It seems that in the church, there’s always been a wall between spiritual formation and missional engagement, like they were divorced a long time ago and everyone accepts this as "just the way things are". On this corner, we have those who are serious about spiritual transformation: they read their Bibles and pray and learn to stop yelling and interact with people in healthy ways. In the other corner, we have those who are serious about mission: they’re all about serving the poor and reaching out to those in need and stopping injustice. Mission-minded people don’t get bogged down with all that navel-gazing goofiness, right? And formation-minded people are so busy improving themselves they can’t be bothered improving the world, right? We divide ourselves up into camps and smugly assume the other side isn’t nearly as spiritual as we are.
But I think it’s time to renew the romance. It’s time to get the band back together. We need spiritual formation and missional living to kiss and make up and say some nice things about each other.
Because it’s not just that they belong together, it’s that each suffers without the other. Missional engagement is hindered by a lack of transformation ("So life with Christ has done what exactly for you?"), and spiritual transformation is stunted if we never engage and partner with God in mission. I believe if we attempted to engage in both kinds of activities simultaneously (which would be the definition of a missional spirituality), it would catalyze a reaction where both formation and mission would be taken further faster than if they were functioning alone. Spiritual transformation would be accelerated by missional engagement, and missional living would be accelerated by adding spiritual transformation to the mix.
A few questions I’m wrestling with, then:
- How do we re-imagine and re-shape the classic spiritual disciplines (solitude, study, meditation, prayer, etc) for a missional spirituality?
- What new kinds of disciplines might we engage in to propel us into everyday missional living?
- How do we re-imagine mission so it’s more organic and authentic, so that it flows naturally out of transformed people instead of awkwardly out of artificial programs?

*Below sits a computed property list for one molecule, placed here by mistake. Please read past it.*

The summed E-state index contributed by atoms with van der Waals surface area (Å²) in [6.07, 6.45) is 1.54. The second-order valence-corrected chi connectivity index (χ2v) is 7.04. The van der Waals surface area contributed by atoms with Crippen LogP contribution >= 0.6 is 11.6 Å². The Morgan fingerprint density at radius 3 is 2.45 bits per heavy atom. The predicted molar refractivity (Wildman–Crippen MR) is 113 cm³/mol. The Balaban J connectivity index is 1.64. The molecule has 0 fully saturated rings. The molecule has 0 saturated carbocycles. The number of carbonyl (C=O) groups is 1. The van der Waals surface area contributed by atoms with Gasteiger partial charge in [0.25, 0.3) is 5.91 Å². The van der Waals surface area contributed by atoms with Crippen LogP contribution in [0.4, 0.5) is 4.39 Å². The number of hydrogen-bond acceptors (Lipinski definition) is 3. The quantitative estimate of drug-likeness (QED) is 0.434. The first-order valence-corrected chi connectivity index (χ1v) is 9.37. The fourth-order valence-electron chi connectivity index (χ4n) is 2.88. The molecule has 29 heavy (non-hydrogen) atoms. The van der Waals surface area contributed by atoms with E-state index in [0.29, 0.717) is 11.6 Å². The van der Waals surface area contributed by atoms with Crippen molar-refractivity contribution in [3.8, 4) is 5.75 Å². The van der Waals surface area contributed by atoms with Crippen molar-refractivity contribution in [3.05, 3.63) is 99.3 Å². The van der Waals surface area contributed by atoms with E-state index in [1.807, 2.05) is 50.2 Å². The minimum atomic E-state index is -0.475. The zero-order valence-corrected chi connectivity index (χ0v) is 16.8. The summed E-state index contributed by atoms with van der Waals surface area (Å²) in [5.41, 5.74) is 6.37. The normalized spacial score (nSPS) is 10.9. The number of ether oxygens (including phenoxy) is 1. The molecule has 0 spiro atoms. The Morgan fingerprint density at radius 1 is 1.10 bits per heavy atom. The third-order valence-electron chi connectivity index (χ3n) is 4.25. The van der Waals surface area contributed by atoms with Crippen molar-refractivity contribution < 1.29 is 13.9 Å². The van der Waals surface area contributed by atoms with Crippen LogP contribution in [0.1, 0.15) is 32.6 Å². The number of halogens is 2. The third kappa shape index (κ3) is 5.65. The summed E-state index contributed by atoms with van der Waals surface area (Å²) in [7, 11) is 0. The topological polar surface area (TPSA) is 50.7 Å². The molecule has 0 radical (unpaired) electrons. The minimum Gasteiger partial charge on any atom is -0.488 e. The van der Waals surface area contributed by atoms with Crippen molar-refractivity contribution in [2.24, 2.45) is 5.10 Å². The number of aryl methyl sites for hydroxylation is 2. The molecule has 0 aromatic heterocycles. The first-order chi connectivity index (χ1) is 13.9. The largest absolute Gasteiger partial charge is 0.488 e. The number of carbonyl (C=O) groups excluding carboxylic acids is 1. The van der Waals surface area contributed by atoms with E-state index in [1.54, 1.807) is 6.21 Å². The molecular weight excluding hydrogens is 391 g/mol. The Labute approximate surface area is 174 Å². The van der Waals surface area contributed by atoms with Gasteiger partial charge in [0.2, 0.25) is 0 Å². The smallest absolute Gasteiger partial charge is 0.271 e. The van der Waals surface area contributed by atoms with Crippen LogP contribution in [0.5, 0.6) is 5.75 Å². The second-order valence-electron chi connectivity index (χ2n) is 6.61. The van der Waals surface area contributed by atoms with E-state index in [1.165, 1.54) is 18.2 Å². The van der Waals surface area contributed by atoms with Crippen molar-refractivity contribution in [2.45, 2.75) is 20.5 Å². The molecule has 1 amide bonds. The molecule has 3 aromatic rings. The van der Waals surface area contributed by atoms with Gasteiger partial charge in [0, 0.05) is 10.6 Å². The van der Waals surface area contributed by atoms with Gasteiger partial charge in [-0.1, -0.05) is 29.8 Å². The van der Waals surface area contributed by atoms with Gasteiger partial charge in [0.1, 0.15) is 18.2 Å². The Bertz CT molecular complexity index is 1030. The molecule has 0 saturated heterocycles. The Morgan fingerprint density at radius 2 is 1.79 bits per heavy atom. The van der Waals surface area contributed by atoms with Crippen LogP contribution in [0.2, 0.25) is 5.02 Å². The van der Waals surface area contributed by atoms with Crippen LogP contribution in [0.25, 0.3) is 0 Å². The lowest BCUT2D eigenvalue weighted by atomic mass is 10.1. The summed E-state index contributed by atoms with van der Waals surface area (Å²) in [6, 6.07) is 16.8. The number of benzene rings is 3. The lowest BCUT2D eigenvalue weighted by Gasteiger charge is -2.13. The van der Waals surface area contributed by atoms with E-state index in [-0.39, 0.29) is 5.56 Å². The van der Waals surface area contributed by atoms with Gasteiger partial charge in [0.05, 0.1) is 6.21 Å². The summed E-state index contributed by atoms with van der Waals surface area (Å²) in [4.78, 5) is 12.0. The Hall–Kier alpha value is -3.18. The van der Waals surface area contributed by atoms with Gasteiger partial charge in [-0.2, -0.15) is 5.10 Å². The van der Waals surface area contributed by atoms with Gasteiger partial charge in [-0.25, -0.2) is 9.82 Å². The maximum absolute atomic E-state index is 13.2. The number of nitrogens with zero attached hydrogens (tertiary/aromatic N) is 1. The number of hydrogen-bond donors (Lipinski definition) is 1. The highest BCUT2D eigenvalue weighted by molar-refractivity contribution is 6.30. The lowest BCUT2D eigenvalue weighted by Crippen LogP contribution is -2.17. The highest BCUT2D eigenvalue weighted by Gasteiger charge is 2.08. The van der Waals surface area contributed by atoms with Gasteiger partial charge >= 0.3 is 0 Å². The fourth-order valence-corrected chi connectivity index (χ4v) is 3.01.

Zachary Kaufman says
I think “sharing” could be a missional discipline. Whether that’s sharing theological ideas or sharing cookies. Sharing seems to be one of those early disciplines from preschool that we never really like to keep up. Sometimes we find something fantastic (or tasty) and it goes down in the book of “secret recipes” and isn’t shared. We have to ask ourselves “What have I shared lately?” Or maybe better, “What is it I’d rather not share?”
blind beggar says
I believe I would add the practice of hospitality to the classic spiritual disciplines. We should practice hospitality by welcoming the stranger/neighbor/marginalized/lonely into the midst of our lives. There is not much that is more satisfying than being used by the Father to touch someone and show his love to them through you. And it is pretty easy to do, but like all disciplines, we have to be intentional.
Jesus teaches us to pray, give, and fast in private…to Him alone. How do we do these and other disciplines privately (and missionaly)? Do we in the church challenge each other on disciplines? I think that we can tend to make them too private. Brother Lawrence preaches the act of ‘Practicing the Presence of God” in our daily, mundate life activities. Service is key. I think that missional Christianity is based on service. Our practice of disciplines invites God’s presence in a more intentional way as we strive to be more intentional with the world around us.
To tag onto Zach’s thoughts…one simple missional discipline might be fasting a meal, or a couple of cups of premium coffee, or a tank of gas (ouch!) and use the money to purchase a plastic gift card for a meal, premium coffee or gas. Then give the card to a food bank, halfway house, medical clinic, or college student.
A way to rethink solitude might be giving it away to someone else. How about babysitting for someone so they can have some quiet time for themselves? Maybe giving someone an instrumental CD, a scented candle and bath salts so they can have a relaxing bath. A welshman once remarked that taking a bath was one simplistic way to create a restful space to connect with God.
Benjamin Sternke says
I love the idea! I am always surprised at how willing my kids are to share their stuff with their friends, as in give it to them without ever thinking they’ll get it back. The “adult” in me wants to warn them about being wise, but I figure in the end I don’t want to throw water on the “sharing fire”.
I love your thoughts on hospitality, because it is one of the communal disciplines people can engage in together. When we have people over to our house, we try to engage our whole family in the discipline of hospitality, making our home a welcoming place. I am convinced that hospitality needs to return to the church as one of the primary things she is known for, actually.
Next week my Life Rhythm class will go through something called SacredSpace with our youth group. One of the elements of the worship/learning experience will be a room where we meditate on and practice inviting God into the mundane aspects of our lives. I think you’re right that a basic attitude of service is a huge key for missional living. The basic posture is “What can I do for you?” instead of “What can you do for me?”
Those Welshmen and their baths! I love the idea of giving away solitude, because my act of service helps you enter into solitude. I engage in serving, so I find spiritual benefit, and you engage in solitude, so you do as well. Everyone wins! That might be the heart of missional living, when it comes down to it. Nobody loses, because to give your life away in missional living is to find it.